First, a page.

Now they’re living in the Philippines, and his mother, a zoologist who works at a local wildlife refuge, is too busy saving animals to notice that Pablo might need saving, too. Then his mother takes in Chiqui, an orphaned girl with a cleft lip―and Pablo finds that through being strong for Chiqui, his own fears don’t seem so scary.

He might even find the courage to face his biggest fear of all…and learn how to make friends with the sea.

More Middle-Grade Books About Anxiety


Efren Divided

Efren Divided - best latino middle-grade books
Upper Middle-Grade

Efrén Nava’s Amá is his Superwoman—or Soperwoman, named after the delicious Mexican sopes his mother often prepares. Both Amá and Apá work hard all day to provide for the family, making sure Efrén and his younger siblings Max and Mía feel safe and loved.

But Efrén worries about his parents; although he’s American-born, his parents are undocumented. His worst nightmare comes true one day when Amá doesn’t return from work and is deported across the border to Tijuana, México.

Now more than ever, Efrén must channel his inner Soperboy to help take care of and try to reunite his family.


Stella Díaz has Something to Say (Series)

Stella Díaz has Something to Say

Stella Diaz loves marine animals, especially her betta fish, Pancho. But Stella Diaz is not a betta fish. Betta fish like to be alone, while Stella loves spending time with her mom and brother and her best friend Jenny. Trouble is, Jenny is in another class this year, and Stella feels very lonely.

When a new boy arrives in Stella’s class, she really wants to be his friend, but sometimes Stella accidentally speaks Spanish instead of English and pronounces words wrong, which makes her turn roja. Plus, she has to speak in front of her whole class for a big presentation at school! But she better get over her fears soon, because Stella Díaz has something to say!

Stella Díaz Has Something to Say introduces an infectiously charming new character with relatable writing and adorable black-and-white art throughout. Simple Spanish vocabulary is also integrated within the text, providing a bilingual element.


The First Rule of Punk

The First Rule of Punk

There are no shortcuts to surviving your first day at a new school—you can’t fix it with duct tape like you would your Chuck Taylors. On Day One, twelve-year-old Malú (María Luisa, if you want to annoy her) inadvertently upsets Posada Middle School’s queen bee, violates the school’s dress code with her punk rock look, and disappoints her college-professor mom in the process. Her dad, who now lives a thousand miles away, says things will get better as long as she remembers the first rule of punk: be yourself.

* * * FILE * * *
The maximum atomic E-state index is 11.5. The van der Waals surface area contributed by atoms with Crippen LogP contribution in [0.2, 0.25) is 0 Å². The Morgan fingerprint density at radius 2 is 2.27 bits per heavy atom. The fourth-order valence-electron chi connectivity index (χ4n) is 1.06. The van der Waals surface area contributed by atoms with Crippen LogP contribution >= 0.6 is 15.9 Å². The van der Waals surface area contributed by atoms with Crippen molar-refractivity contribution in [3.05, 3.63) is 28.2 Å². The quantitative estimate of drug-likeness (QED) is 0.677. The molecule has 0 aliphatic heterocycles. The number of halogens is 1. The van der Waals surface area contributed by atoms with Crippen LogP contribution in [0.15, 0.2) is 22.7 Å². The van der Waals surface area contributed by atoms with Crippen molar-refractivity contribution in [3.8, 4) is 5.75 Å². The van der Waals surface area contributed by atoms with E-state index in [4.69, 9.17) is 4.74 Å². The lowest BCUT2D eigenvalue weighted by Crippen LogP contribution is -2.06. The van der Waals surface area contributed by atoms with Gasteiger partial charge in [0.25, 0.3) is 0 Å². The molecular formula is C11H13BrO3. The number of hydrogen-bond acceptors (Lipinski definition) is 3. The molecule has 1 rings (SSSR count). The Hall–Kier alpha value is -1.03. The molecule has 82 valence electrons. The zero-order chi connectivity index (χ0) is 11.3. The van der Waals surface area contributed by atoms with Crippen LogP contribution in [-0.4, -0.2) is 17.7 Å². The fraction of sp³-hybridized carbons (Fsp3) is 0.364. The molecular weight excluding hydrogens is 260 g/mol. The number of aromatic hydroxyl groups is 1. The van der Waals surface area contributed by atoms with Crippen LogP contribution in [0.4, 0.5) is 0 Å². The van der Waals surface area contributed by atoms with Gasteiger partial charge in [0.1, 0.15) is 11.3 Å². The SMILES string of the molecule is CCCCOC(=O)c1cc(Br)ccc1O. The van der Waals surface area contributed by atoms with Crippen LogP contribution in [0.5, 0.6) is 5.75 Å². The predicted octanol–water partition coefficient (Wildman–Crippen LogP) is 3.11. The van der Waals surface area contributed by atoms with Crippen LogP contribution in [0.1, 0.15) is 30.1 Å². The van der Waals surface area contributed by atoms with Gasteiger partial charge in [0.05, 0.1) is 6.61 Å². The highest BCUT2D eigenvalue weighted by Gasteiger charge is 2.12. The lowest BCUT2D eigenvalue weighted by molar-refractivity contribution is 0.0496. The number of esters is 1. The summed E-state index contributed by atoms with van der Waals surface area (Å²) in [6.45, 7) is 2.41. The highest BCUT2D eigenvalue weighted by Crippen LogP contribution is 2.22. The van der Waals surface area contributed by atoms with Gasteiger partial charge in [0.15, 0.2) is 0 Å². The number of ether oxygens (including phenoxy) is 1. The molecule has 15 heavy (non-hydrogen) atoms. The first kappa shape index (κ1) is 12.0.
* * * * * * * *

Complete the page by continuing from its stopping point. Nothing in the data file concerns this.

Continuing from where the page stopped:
The real Malú loves rock music, skateboarding, zines, and Soyrizo (hold the cilantro, please). And when she assembles a group of like-minded misfits at school and starts a band, Malú finally begins to feel at home. She’ll do anything to preserve this, which includes standing up to an anti-punk school administration to fight for her right to express herself!


Lucky Broken Girl

Lucky Broken Girl - best latino middle grade books

In this unforgettable multicultural coming-of-age narrative—based on the author’s childhood in the 1960s—a young Cuban-Jewish immigrant girl is adjusting to her new life in New York City when her American dream is suddenly derailed. Ruthie’s plight will intrigue readers, and her powerful story of strength and resilience, full of color, light, and poignancy, will stay with them for a long time.

Ruthie Mizrahi and her family recently emigrated from Castro’s Cuba to New York City. Just when she’s finally beginning to gain confidence in her mastery of English—and enjoying her reign as her neighborhood’s hopscotch queen—a horrific car accident leaves her in a body cast and confined her to her bed for a long recovery. As Ruthie’s world shrinks because of her inability to move, her powers of observation and her heart grow larger and she comes to understand how fragile life is, how vulnerable we all are as human beings, and how friends, neighbors, and the power of the arts can sweeten even the worst of times.


The Epic Fail of Arturo Zamora

Middle Grade Boy's Books - The Epic Fail of Arturo Zamora

Save the restaurant. Save the town. Get the girl. Make Abuela proud. Can thirteen-year-old Arturo Zamora do it all or is he in for a BIG, EPIC FAIL? 

For Arturo, summertime in Miami means playing basketball until dark, sipping mango smoothies, and keeping cool under banyan trees. And maybe a few shifts as junior lunchtime dishwasher at Abuela’s restaurant. Maybe. But this summer also includes Carmen, a poetry enthusiast who moves into Arturo’s apartment complex and turns his stomach into a deep fryer. He almost doesn’t notice the smarmy land developer who rolls into town and threatens to change it. Arturo refuses to let his family and community go down without a fight, and as he schemes with Carmen, Arturo discovers the power of poetry and protest through untold family stories and the work of José Martí.

Funny and poignant, The Epic Fail of Arturo Zamora is the vibrant story of a family, a striking portrait of a town, and one boy’s quest to save both, perfect for fans of Rita Williams-Garcia.


Sal and Gabi Break the Universe

Sal and Gabi Break the Universe - best latino middle-grade books

What would you do if you had the power to reach through time and space and retrieve anything you want, including your mother, who is no longer living (in this universe, anyway)?